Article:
On the night before his death, a mysterious woman helps Dr. Martin Luther King, Jr. face his mortality and the future of his cause. This is The Mountaintop by Katori Hall and playing at the Omaha Community Playhouse.
Ms Hall has written one of the most uniquely constructed scripts I have seen in quite a spell. Whether by coincidence or design, the script is actually built as if it is a trek up and down a mountain. It is a long, sometimes laborious, climb to the summit. But once the peak is reached, the play really begins to pop and rapidly races down to the finale. While the first half of the play could be a little dry, the second half provides some compelling viewpoints on racial harmony, faith, mortality, how far we’ve come as a people in overcoming our hatred and biases, and how much further we still have to climb.
Denise Chapman has provided an admirable and nuanced piece of direction to the production. She has staged the play well, keeping her 2 actors animated with a constant moving about of King’s hotel room. She also has a good instinct for maximizing the play’s twists and surprises and really makes those moments stand out and sing. Ms Chapman has also guided her thespians to a pair of solid performances.
Donte Plunkett gives a worthy performance as Martin Luther King, Jr. His features not only bear a remarkable similarity to the real King, but he also managed to tap into a great deal of his essence. Plunkett exudes a confidence, authority, and gentleness suiting the great Civil Rights leader. But he also shows a quiet sense of humor and a tragic vulnerability especially when he has a conversation with God about his mortality. I was also impressed with how well Plunkett carried off a less than savory aspect of King’s personality, his reported weakness for women, with his charming and eyeballing of Camae.
Catie Zaleski’s take on Camae is a master class in putting on faces. It’s hard to know what to make of Camae at first. She seems to be so many things. She readily flirts with Dr. King. She curses like a sailor and then apologizes for cursing in front of the famed Baptist minister. She can be very blue collar and seemingly uneducated in one moment, then start spitting out college level words and improvising a Kingesque speech in the next. At one moment, she seems fully aligned with King’s mission, then diametrically opposed in the next.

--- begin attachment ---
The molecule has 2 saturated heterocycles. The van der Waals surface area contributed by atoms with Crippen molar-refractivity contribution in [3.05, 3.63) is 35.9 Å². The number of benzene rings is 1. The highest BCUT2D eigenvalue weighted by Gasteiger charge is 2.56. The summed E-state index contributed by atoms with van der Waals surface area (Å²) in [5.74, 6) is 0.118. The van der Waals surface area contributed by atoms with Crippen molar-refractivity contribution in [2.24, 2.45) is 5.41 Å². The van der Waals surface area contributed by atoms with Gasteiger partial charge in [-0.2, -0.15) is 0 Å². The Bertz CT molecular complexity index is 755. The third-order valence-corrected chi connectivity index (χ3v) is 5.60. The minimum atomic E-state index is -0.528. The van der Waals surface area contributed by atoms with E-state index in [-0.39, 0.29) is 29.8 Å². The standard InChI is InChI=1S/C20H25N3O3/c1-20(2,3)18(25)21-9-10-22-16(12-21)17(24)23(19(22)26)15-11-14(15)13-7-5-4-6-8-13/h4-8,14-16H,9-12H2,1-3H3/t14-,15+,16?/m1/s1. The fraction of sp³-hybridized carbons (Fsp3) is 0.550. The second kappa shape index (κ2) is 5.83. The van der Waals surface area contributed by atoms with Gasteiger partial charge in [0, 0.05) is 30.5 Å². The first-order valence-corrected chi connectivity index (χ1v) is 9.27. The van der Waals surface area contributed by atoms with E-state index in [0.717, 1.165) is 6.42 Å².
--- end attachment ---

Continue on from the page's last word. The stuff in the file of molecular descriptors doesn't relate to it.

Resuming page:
When the truth behind this chameleon like behavior is revealed, Ms Zaleski nails the tragic hopefulness of a character who is looking to expiate her own sins.
I thought the performances could be further enhanced with a brisker pace and a bit more energy to kick off the show. Volume and diction were also off at a couple of early points in the show.
I was exceptionally impressed with the show’s technical elements. Jim Othuse has designed a clean and comfortable motel room at the Lorraine Motel. John Gibilisco’s constant claps of thunder well communicated the oncoming storm in King’s life. I loved Herman Montero’s use of lighting, especially the starlight at the play’s conclusion. Amanda Fehlner’s costuming captured the essence of the well-dressed man of God and the blue collar housekeeper.
It takes a little patience to get to the play’s core, but it is worth the wait as it touches on themes of race and equality that are still important today. We have grown quite a bit as a people, but there is still a lot of growing to do.
The Mountaintop plays at the Omaha Community Playhouse through May 27. Showtimes are Thurs-Sat at 7:30pm and Sundays at 2pm. Tickets cost $36 for adults and $22 for students. For tickets, contact the Playhouse at 402-553-0800 or visit www.omahaplayhouse.com or www.ticketomaha.com. Due to strong language and some mature themes, this show is not recommended for children. The Omaha Community Playhouse is located at 6915 Cass St in Omaha, NE.